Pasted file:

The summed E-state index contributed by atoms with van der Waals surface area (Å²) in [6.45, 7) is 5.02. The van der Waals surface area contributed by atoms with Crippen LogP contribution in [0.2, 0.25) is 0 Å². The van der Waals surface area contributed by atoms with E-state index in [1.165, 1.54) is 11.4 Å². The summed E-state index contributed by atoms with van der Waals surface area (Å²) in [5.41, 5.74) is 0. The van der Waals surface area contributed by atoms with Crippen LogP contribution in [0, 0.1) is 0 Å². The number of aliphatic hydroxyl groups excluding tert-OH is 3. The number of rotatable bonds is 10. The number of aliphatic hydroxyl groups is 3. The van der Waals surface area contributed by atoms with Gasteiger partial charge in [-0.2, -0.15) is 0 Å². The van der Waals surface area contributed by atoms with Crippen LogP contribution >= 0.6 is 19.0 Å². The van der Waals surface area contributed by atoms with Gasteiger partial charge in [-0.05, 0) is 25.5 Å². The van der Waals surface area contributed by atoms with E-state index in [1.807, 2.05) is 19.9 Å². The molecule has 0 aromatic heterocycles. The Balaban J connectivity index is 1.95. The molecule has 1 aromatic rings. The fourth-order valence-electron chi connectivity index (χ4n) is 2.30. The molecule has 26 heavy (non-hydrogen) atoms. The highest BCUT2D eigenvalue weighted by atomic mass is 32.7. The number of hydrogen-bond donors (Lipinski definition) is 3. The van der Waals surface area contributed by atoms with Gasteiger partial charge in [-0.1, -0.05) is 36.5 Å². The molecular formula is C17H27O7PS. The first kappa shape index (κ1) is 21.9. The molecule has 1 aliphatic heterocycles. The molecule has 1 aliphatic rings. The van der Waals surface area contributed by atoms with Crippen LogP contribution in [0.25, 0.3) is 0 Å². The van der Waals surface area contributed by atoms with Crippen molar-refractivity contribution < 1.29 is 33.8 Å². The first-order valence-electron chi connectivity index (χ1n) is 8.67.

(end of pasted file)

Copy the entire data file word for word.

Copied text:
The summed E-state index contributed by atoms with van der Waals surface area (Å²) in [6.45, 7) is 5.02. The van der Waals surface area contributed by atoms with Crippen LogP contribution in [0.2, 0.25) is 0 Å². The van der Waals surface area contributed by atoms with E-state index in [1.165, 1.54) is 11.4 Å². The summed E-state index contributed by atoms with van der Waals surface area (Å²) in [5.41, 5.74) is 0. The van der Waals surface area contributed by atoms with Crippen LogP contribution in [0, 0.1) is 0 Å². The number of aliphatic hydroxyl groups excluding tert-OH is 3. The number of rotatable bonds is 10. The number of aliphatic hydroxyl groups is 3. The van der Waals surface area contributed by atoms with Gasteiger partial charge in [-0.2, -0.15) is 0 Å². The van der Waals surface area contributed by atoms with Crippen LogP contribution >= 0.6 is 19.0 Å². The van der Waals surface area contributed by atoms with Gasteiger partial charge in [-0.05, 0) is 25.5 Å². The van der Waals surface area contributed by atoms with E-state index in [1.807, 2.05) is 19.9 Å². The molecule has 0 aromatic heterocycles. The Balaban J connectivity index is 1.95. The molecule has 1 aromatic rings. The fourth-order valence-electron chi connectivity index (χ4n) is 2.30. The molecule has 26 heavy (non-hydrogen) atoms. The highest BCUT2D eigenvalue weighted by atomic mass is 32.7. The number of hydrogen-bond donors (Lipinski definition) is 3. The van der Waals surface area contributed by atoms with Gasteiger partial charge in [-0.1, -0.05) is 36.5 Å². The molecular formula is C17H27O7PS. The first kappa shape index (κ1) is 21.9. The molecule has 1 aliphatic heterocycles. The molecule has 1 aliphatic rings. The van der Waals surface area contributed by atoms with Crippen LogP contribution in [0.25, 0.3) is 0 Å². The van der Waals surface area contributed by atoms with Crippen molar-refractivity contribution < 1.29 is 33.8 Å². The first-order valence-electron chi connectivity index (χ1n) is 8.67.